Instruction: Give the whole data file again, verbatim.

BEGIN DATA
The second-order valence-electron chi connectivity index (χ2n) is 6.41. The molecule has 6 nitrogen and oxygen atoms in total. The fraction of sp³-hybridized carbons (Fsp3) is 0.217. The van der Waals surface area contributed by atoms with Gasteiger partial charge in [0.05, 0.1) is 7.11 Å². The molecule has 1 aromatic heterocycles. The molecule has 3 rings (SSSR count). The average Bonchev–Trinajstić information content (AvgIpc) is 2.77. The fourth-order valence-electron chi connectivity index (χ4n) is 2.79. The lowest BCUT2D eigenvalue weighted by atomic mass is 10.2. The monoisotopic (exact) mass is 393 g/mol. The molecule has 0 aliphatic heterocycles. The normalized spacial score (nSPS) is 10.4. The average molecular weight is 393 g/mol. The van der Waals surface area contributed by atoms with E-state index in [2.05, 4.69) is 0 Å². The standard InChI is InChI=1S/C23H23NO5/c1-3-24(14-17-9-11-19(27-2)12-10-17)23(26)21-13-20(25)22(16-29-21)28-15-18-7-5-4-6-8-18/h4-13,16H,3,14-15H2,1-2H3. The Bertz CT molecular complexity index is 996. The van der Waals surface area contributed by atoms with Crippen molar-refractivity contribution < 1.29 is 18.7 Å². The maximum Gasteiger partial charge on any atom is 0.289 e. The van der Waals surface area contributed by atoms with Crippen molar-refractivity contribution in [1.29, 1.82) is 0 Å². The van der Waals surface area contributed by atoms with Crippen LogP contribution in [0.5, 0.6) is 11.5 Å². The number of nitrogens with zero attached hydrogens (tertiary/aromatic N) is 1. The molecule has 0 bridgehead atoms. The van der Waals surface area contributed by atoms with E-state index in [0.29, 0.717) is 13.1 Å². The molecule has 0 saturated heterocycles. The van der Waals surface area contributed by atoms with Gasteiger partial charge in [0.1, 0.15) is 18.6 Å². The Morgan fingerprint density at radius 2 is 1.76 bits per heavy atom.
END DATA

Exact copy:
The second-order valence-electron chi connectivity index (χ2n) is 6.41. The molecule has 6 nitrogen and oxygen atoms in total. The fraction of sp³-hybridized carbons (Fsp3) is 0.217. The van der Waals surface area contributed by atoms with Gasteiger partial charge in [0.05, 0.1) is 7.11 Å². The molecule has 1 aromatic heterocycles. The molecule has 3 rings (SSSR count). The average Bonchev–Trinajstić information content (AvgIpc) is 2.77. The fourth-order valence-electron chi connectivity index (χ4n) is 2.79. The lowest BCUT2D eigenvalue weighted by atomic mass is 10.2. The monoisotopic (exact) mass is 393 g/mol. The molecule has 0 aliphatic heterocycles. The normalized spacial score (nSPS) is 10.4. The average molecular weight is 393 g/mol. The van der Waals surface area contributed by atoms with E-state index in [2.05, 4.69) is 0 Å². The standard InChI is InChI=1S/C23H23NO5/c1-3-24(14-17-9-11-19(27-2)12-10-17)23(26)21-13-20(25)22(16-29-21)28-15-18-7-5-4-6-8-18/h4-13,16H,3,14-15H2,1-2H3. The Bertz CT molecular complexity index is 996. The van der Waals surface area contributed by atoms with Crippen molar-refractivity contribution < 1.29 is 18.7 Å². The maximum Gasteiger partial charge on any atom is 0.289 e. The van der Waals surface area contributed by atoms with Crippen molar-refractivity contribution in [1.29, 1.82) is 0 Å². The van der Waals surface area contributed by atoms with Crippen LogP contribution in [0.5, 0.6) is 11.5 Å². The number of nitrogens with zero attached hydrogens (tertiary/aromatic N) is 1. The molecule has 0 bridgehead atoms. The van der Waals surface area contributed by atoms with E-state index in [0.29, 0.717) is 13.1 Å². The molecule has 0 saturated heterocycles. The van der Waals surface area contributed by atoms with Gasteiger partial charge in [0.1, 0.15) is 18.6 Å². The Morgan fingerprint density at radius 2 is 1.76 bits per heavy atom.